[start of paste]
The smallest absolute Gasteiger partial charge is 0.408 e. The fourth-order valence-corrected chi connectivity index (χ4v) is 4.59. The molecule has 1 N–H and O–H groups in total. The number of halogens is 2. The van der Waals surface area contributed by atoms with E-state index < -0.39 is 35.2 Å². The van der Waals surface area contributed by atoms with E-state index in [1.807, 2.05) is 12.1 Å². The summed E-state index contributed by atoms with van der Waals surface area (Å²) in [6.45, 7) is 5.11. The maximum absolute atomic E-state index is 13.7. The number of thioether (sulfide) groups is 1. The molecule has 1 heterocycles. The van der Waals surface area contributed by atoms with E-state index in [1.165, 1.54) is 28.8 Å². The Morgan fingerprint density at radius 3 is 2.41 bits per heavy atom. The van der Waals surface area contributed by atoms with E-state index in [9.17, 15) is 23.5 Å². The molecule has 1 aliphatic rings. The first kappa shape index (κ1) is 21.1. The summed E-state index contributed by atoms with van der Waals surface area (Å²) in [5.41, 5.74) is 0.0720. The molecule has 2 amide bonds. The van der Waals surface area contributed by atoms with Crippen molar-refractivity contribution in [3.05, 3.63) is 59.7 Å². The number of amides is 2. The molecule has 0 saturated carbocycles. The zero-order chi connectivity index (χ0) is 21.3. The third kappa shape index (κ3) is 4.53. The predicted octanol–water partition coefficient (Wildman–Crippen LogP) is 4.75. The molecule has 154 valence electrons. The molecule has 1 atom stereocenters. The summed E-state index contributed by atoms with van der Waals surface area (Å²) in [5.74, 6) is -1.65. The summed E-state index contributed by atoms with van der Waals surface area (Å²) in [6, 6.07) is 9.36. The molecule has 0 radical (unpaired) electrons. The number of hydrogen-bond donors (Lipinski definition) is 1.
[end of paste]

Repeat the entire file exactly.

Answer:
The smallest absolute Gasteiger partial charge is 0.408 e. The fourth-order valence-corrected chi connectivity index (χ4v) is 4.59. The molecule has 1 N–H and O–H groups in total. The number of halogens is 2. The van der Waals surface area contributed by atoms with E-state index < -0.39 is 35.2 Å². The van der Waals surface area contributed by atoms with E-state index in [1.807, 2.05) is 12.1 Å². The summed E-state index contributed by atoms with van der Waals surface area (Å²) in [6.45, 7) is 5.11. The maximum absolute atomic E-state index is 13.7. The number of thioether (sulfide) groups is 1. The molecule has 1 heterocycles. The van der Waals surface area contributed by atoms with E-state index in [1.165, 1.54) is 28.8 Å². The Morgan fingerprint density at radius 3 is 2.41 bits per heavy atom. The van der Waals surface area contributed by atoms with E-state index in [9.17, 15) is 23.5 Å². The molecule has 1 aliphatic rings. The first kappa shape index (κ1) is 21.1. The summed E-state index contributed by atoms with van der Waals surface area (Å²) in [5.41, 5.74) is 0.0720. The molecule has 2 amide bonds. The van der Waals surface area contributed by atoms with Crippen molar-refractivity contribution in [3.05, 3.63) is 59.7 Å². The number of amides is 2. The molecule has 0 saturated carbocycles. The zero-order chi connectivity index (χ0) is 21.3. The third kappa shape index (κ3) is 4.53. The predicted octanol–water partition coefficient (Wildman–Crippen LogP) is 4.75. The molecule has 154 valence electrons. The molecule has 1 atom stereocenters. The summed E-state index contributed by atoms with van der Waals surface area (Å²) in [5.74, 6) is -1.65. The summed E-state index contributed by atoms with van der Waals surface area (Å²) in [6, 6.07) is 9.36. The molecule has 0 radical (unpaired) electrons. The number of hydrogen-bond donors (Lipinski definition) is 1.